Tampa Preparatory: Participating Students
During September 2008, students installed the Reclamation Project at Tampa Preparatory School. The project aims
to help restore the Tampa Bay coastline by planting mangrove seedlings beginning in the spring of 2009. The eco-art was designed by Xavier Cortada, and presents the mangrove seedlings in plastic cups of water, attached to windows, where they are cultivated until they are ready to be replanted on the coast. The presence of the native mangroves where they can no longer grow will initiate interest and conversation, thus raising public awareness of the importance of the Tampa Bay wetlands.
Ideally, the students will gather the mangrove propagules again in September 2009 and bring them back to the Tampa Prep community where they will be cultivated until March 2010 . At that time, they will be replanted on the coast.
Working with a scientist
Under the guidance of Dr. Tom Smith, Tampa Prep students will be gathering mangrove propagules from Weedon Island. Students will cultivate the propagules in plastic cups in places where mangroves once grew, but where they now have to be artificially sustained. These will also be places in which people will not expect to see them, thus sparking interest and educating the public about the importance of wetland restoration. Then, again with the support of Dr. Smith, students will replant the seedlings in places he feels are in need of mangroves.
Dr. Thomas J. Smith III
Dr. Smith is an ecologist and environmental scientist with the U.S. Geological Survey. His areas of specialization include ecology and management of both wetland and terrestrial coastal ecosystems, wetlands hydrology, plant community ecology, influence of climate and climate change on the biota, ecology of natural and anthropogenic disturbances. His research activities include coordinating the South Florida Global Climate Change Project, a multi-investigator, interdisciplinary research effort aimed at understanding the response of coastal ecosystems in south Florida, particularly mangrove forests, to various global change scenarios. Personal research is aimed at understanding the response of coastal wetlands (mangroves, salt- and fresh water marshes), to both small scale (e.g., lightning strikes) and large scale (e.g., hurricanes) disturbances and potential interactions across scales.Institution(s) / Organization(s):United States Geological Survey (USGS), United States Department of the Interior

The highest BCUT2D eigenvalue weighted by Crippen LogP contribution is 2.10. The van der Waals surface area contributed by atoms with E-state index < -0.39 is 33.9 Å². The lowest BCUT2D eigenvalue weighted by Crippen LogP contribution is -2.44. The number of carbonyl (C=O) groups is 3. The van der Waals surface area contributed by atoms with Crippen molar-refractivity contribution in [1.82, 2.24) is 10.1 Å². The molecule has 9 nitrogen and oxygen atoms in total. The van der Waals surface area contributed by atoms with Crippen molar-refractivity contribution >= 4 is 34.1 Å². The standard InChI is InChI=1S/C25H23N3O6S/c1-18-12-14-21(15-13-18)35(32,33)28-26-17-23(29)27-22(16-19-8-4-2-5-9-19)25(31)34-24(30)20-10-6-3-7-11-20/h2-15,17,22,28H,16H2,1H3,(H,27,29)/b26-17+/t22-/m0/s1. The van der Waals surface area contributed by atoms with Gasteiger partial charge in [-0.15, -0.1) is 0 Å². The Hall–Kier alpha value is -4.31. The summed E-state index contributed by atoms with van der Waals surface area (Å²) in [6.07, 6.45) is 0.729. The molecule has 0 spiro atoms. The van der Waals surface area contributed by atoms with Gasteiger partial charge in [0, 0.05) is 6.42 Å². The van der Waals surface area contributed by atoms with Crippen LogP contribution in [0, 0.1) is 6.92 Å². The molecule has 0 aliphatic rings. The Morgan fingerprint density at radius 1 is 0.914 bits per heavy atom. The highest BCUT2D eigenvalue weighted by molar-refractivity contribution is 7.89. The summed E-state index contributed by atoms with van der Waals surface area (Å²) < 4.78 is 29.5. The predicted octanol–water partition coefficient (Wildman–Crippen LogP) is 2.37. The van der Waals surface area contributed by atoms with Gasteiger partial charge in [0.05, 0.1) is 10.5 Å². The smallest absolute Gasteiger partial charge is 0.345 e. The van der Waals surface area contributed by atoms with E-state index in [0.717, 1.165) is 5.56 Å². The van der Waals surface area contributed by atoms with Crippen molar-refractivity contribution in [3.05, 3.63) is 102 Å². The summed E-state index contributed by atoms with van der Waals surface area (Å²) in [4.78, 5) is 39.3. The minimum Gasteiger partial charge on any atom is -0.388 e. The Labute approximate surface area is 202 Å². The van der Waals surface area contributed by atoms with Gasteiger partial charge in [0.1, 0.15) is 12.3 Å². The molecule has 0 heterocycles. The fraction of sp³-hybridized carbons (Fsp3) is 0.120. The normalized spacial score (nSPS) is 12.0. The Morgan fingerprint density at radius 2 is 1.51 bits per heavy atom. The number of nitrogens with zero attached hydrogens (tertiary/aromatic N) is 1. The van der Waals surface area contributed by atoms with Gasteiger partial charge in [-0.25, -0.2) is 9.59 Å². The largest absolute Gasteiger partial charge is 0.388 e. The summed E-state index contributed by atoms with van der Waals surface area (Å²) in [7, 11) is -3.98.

Education:B.S. Zoology, University of Florida, FL, USA, 1976
M.S. Environmental Sciences (Ecology), University of Virginia, Charlottesville, VA, USA, 1979
Ph.D. Environmental Sciences (Ecology and Climatology), University of Virginia, Charlottesville, VA, USA, 1984Area of Expertise / Interest:Vegetation Dynamics; Climate Dynamics; Ecology; Environmental Science; Ecological Indicators; Habitat Loss; Restoration; Geographic Information Science (GIS); ModelingPreferred Language: English
Home Page URL: http://sofia.usgs.gov/people/smith.htmlLinks to Projects or Publications:Creation of a Digital Archive of Historical Aerial Photographs for Everglades National Park and the Greater Everglades Ecosystem
U.S. Geological Survey
600 Fourth Street South
St. Petersburg, FL 33701
Hydrologic Variation and Ecological Processes in the Mangrove Forests of South Florida: Response to Restoration
Understanding and Predicting Global Climate Change Impacts on the Vegetation and Fauna of Mangrove Forested Wetlands in Florida
Vegetation Dynamics in Land-Margin Ecosystems: The Mangroves of South Florida
Coastal Everglades Wetlands: Hydrology, Vegetation and Sediment Dynamics
Interrelation of Everglades Hydrology and Florida Bay Dynamics to Ecosystem Processes and Restoration in South Florida
WELCOME TO THE
RECLAMATION PROJECT WEBSITE:
2004 - 2013
Xavier Cortada's participatory art practice is based at Florida International University.
FIU College of Architecture + The Arts
Miami Beach Urban Studios
420 Lincoln Road, Suite 440
Miami Beach, FL 33139